The Warsaw Voice » Travel » Monthly - April 25, 2013
Rural tourism
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Rural Areas as a Tourist Product
   
From a marketing perspective, rural Poland, with its distinct customs and traditions, is an attractive tourist product.

According to the government’s Guidelines for the Development of Tourism in Poland until 2015, “rural tourism can become a distinctive form of tourism in Poland provided the original features of the Polish countryside in terms of its culture and nature are preserved.”

Poland’s Marketing Strategy for the Tourism Sector for 2012-2020 calls rural tourism a “brand product.” Rural tourism “comprises all forms of tourist activity in rural areas: people spending their vacations on the farm, folk events, folk handicraft, traditional farm life, ecotourism, and visits to national parks and reserves,” the document reads.

Rural tourism has substantial potential for development. The diversity of rural culture provides a host of opportunities to build attractive and competitive products. Rural Poland is one of Europe’s last surviving examples of traditional cultural models still in existence. This is the biggest selling point of the Polish countryside.

Many people go to the countryside because they want to experience its slow-paced lifestyle and become part of it. There are also health-related and environmental motives behind people’s decisions to visit the countryside. At the same time, rural tourism is becoming an alternative to mass tourism, of which contemporary tourists are increasingly tired. Rural Poland is about authenticity and individualism. The popularity of vacationing in the countryside is driven by people’s desire to return to the past—a time when many wealthy Poles built residences in the countryside and stayed there to enjoy nature, tranquillity and peace and quiet.

Natural and cultural values

Rural areas account for around 90 percent of Poland’s total land area. This shows what big potential for development they have, a potential that has been exploited for years in the context of tourism. “This potential is based on both natural and human assets. It is difficult to say which of the two is more important,” reads the Expert Analysis of the Potential of Rural Tourism Products in Poland and their Competitiveness on the Regional, National and Foreign Markets for Tourist Services, a report by the Polish Agency for the Development of Tourism drawn up for the Ministry of Agriculture and Rural Development.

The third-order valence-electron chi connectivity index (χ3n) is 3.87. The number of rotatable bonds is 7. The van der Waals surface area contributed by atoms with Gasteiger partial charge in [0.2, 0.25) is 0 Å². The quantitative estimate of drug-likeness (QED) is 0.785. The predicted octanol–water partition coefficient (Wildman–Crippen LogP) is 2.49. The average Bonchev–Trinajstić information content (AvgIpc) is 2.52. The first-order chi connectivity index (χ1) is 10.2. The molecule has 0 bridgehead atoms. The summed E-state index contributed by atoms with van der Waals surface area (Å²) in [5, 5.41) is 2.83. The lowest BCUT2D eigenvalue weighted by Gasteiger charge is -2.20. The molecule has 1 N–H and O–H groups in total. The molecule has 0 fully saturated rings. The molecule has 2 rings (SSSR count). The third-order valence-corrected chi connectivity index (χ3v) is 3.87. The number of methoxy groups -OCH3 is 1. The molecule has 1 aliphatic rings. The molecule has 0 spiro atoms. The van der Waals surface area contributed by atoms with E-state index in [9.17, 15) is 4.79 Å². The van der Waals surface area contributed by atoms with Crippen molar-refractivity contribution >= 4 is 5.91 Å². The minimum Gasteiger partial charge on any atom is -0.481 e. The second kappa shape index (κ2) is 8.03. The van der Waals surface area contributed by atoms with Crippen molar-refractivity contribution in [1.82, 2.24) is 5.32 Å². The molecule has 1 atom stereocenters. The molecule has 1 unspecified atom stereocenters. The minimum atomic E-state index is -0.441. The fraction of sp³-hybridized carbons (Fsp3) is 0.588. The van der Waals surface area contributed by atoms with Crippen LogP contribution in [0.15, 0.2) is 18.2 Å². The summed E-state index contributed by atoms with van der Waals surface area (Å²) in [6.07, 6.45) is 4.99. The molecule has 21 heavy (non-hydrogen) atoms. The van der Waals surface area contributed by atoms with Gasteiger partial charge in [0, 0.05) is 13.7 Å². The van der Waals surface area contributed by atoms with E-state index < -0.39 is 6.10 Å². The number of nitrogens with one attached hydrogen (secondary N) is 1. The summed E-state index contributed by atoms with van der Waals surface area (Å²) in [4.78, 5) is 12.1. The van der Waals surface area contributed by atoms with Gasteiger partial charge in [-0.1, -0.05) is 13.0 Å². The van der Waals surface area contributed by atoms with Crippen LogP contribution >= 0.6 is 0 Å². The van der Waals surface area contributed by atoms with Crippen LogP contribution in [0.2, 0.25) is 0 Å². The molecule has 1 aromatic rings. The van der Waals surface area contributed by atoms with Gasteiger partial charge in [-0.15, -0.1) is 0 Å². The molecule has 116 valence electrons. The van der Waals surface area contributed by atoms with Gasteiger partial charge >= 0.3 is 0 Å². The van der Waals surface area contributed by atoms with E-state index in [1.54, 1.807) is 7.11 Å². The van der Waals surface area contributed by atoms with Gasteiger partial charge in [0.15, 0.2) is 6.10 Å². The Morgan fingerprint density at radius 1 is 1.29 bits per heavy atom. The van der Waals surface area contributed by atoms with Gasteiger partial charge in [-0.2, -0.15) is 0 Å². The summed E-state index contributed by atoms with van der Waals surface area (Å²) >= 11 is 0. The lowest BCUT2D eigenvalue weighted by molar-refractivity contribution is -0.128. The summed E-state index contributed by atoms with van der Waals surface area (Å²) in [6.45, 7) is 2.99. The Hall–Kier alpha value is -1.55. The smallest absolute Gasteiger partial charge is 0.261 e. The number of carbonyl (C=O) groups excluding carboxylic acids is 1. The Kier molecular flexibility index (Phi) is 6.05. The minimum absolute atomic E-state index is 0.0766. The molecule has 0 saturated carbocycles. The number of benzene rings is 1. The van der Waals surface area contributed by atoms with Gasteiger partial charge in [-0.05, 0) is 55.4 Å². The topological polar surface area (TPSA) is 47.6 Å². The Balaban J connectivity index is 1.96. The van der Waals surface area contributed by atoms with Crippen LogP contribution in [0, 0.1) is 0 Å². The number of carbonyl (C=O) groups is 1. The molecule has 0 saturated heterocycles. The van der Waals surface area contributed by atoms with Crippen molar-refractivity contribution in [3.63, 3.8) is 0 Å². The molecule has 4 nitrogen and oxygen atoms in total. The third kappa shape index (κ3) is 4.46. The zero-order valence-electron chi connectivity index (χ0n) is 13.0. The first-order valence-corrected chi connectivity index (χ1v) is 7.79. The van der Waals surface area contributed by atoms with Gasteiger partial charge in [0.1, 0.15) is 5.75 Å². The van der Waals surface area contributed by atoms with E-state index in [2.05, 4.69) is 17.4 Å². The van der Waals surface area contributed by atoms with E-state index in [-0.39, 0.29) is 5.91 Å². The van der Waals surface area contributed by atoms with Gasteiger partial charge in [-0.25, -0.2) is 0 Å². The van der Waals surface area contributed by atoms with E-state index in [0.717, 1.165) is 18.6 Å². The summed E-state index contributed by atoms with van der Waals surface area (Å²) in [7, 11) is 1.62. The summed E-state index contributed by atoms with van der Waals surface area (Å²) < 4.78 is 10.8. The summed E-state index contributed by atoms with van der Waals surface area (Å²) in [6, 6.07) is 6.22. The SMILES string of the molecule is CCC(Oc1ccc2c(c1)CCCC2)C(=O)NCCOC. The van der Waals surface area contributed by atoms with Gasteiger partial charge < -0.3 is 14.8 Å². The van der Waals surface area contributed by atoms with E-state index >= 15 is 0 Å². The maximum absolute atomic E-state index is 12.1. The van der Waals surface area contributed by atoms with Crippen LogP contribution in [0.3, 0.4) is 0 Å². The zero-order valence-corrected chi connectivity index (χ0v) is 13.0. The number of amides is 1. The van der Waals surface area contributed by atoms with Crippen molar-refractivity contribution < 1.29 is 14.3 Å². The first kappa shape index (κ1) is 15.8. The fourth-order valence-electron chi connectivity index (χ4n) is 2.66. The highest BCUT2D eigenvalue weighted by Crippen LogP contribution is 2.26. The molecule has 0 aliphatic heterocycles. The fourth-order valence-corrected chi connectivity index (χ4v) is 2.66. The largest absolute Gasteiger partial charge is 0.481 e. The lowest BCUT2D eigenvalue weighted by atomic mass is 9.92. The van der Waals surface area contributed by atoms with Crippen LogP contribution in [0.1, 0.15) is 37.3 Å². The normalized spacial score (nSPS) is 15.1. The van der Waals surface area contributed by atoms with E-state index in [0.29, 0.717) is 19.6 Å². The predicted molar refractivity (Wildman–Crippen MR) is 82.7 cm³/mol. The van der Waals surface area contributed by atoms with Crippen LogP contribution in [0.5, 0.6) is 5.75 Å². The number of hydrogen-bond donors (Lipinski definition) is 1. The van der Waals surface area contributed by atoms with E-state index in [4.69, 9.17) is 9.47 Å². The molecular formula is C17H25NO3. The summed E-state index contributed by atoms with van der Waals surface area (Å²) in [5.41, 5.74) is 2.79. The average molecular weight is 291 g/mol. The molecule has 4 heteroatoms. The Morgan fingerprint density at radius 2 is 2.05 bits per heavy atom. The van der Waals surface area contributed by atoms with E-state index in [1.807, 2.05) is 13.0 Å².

A key competitive advantage of rural areas over urban ones is that they harmoniously combine natural and cultural values into a unique mixture of attractions and tourist products.

Experts from the Polish Agency for the Development of Tourism have analyzed the potential of rural tourism in individual regions and identified and catalogued tourist products. They selected 42 products with outstanding features in Poland’s 16 provinces. Considering all aspects associated with specific products, the experts have compiled a list of national flagship products that are worth promoting. The main criteria were the originality of a product and its potential in terms of image. The flagship products are sites called Uroczysko Zaborek, Małopolska Wieś Pachnąca Ziołami, Ziołowy Zakątek, Tatarska Jurta, Kapkazy – Szkoła Wrażliwości, Karczma Kaliska, Trzy Świerki, Kowalska Wioska, Wilcza Jama and Siedem Ogrodów.

The selected products are diverse and offer varied forms of spending one’s leisure time in an attractive way. The products are grouped into various categories, including “unique nature,” “vanishing and traditional occupations,” “wine-making traditions,” “culinary heritage,” “handicrafts,” “horses” and “herbs.”

“In the context of the foreign market, the biggest competitive advantage of the flagship products is their competitive price, which is a decisive factor for foreign tourists,” reads the report.

Rural Poland attracts foreigners

Germany accounts for the largest number of foreign tourists coming to Poland to spend time in the countryside. Visitors from Britain, the Netherlands, France, Russia and Ukraine are also interested in rural tourism. Many British people come to Poland because they appreciate the outstanding natural values of Poland’s rural areas.

The main draw for foreign tourists choosing Polish rural tourism products is value for money—a quality product with a relatively low price. What also draws foreign tourists to the Polish countryside is its traditions and original natural and cultural values, which are rare in today’s Europe. These factors determine the qualitative advantage of Polish rural tourism products on foreign markets.

The research conducted showed that the biggest problems in the development of rural tourism in Poland are associated with promotion and marketing as well as human resources.

The analysis of Poland’s provinces from the perspective of their potential for the development of rural tourism clearly shows that this form of tourism should be one of the priorities in the development of tourism in Poland, alongside options such as sightseeing in urban areas and business tourism.